T-shirts are a fine way to express yourself or profess your love for something. They are like bumper stickers for the torso, stating “hey, I like and/or believe in this thing.” They can help people find members of their own tribe. They can attempt to signal status, opinions, and even identify those who are proximally stupid. And then there are times that they have the opposite effect, making the wearer stick out like a sore thumb, drawing unwelcome attention. One such example happened to me in the summer of 1989.
That year, I was required to make up for a failing math grade in summer school. At the time, I was living in Bridgeport, Connecticut with my mom throughout the school year, and I spent the summers in Fall River, Massachusetts with my dad. As a result, I had to take the summer class at an unfamiliar school in Fall River. I wasn’t thrilled with having to go to summer school in the first place, but the idea of being the new kid made it worse.
For the first day, I decided to wear my favorite Batman shirt, a black shirt with a rather large, moody illustration of The Dark Knight’s face in purple and blue. The Tim Burton Batman movie movie had just come out, and Batman shirts were high fashion back home in Bridgeport though I would have worn a Batman shirt regardless of the trend. The moment I walked into the classroom, one of the students sang, “Batman!” mimicking the tune from the 1960s television show. The rest of the class snickered as I took my seat. I mostly kept to myself in that class and focused on my studies. It wouldn’t be the last time that I’d receive the Batman micro serenade.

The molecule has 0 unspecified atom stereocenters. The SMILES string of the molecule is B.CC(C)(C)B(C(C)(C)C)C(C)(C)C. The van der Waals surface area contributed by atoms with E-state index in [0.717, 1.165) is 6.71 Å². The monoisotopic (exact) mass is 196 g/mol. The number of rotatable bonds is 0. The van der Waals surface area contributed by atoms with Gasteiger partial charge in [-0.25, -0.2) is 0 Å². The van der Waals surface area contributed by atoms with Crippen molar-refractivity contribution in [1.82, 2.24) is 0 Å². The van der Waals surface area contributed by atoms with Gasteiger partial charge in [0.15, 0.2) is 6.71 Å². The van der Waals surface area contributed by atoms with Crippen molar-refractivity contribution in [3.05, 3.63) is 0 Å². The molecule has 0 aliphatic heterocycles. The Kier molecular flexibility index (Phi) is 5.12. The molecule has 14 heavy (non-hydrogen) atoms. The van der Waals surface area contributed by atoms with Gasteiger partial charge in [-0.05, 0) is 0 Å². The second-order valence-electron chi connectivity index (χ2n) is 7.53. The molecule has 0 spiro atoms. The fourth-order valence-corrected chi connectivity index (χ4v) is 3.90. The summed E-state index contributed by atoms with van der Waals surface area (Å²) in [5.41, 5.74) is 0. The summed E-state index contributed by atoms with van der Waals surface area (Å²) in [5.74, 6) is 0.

In my lifetime I’ve had a wide variety of t-shirts, 90% of which have featured a graphic of some sort. One of my first was a Captain America shirt that was part of an Underoos set that I’d received one Christmas. I wasn’t a big Captain America fan, but it was a superhero shirt and that was good enough for me. From there I’d move on to iron-on t-shirts. I’d browse the enormous books full of sparkly images at the iron-on stores and kiosks that were ubiquitous in the 70s and 80s. I readily selected Star Wars designs, cartoon characters, or a boss looking cobras that were pressed onto cheap t-shirts on the spot.
At the start of my teens, Ocean Pacific t-shirts became my new standby. These gave way to shirts of some of my favorite bands like Guns N’ Roses, and the Doors. After high school, I’d move on to Pearl Jam and Mother Love Bone shirts, which gave way to punk selections from bands like The Misfits and the Ramones. These starter kit punk shirts ultimately yielded to more underground representations from my local punk and hardcore scene in the Tri-State area. However, I do recall wearing my old Mother Love Bone shirt at a punk show, and being asked if I really liked the band. I explained that my garment choice was sincere and not attempt at irony. Even in a community predicated on not fitting in, I’d sometimes feel like I was not fitting in wrong.
Many of my favorite t-shirts came from the musty racks at Goodwill or The Salvation Army. Among these were my RUN DMC “King of Rock” shirt that I wore until it disintegrated (I still mourn that loss), and a couple of broken-in batman shirts that survived the 1989 Batman bubble. Once the internet was pumped into my house, the t-shirt options became infinite. My holy grail of internet finds was an original Twin Peaks Sheriff’s Department t-shirt that I wore until it died of structural failure.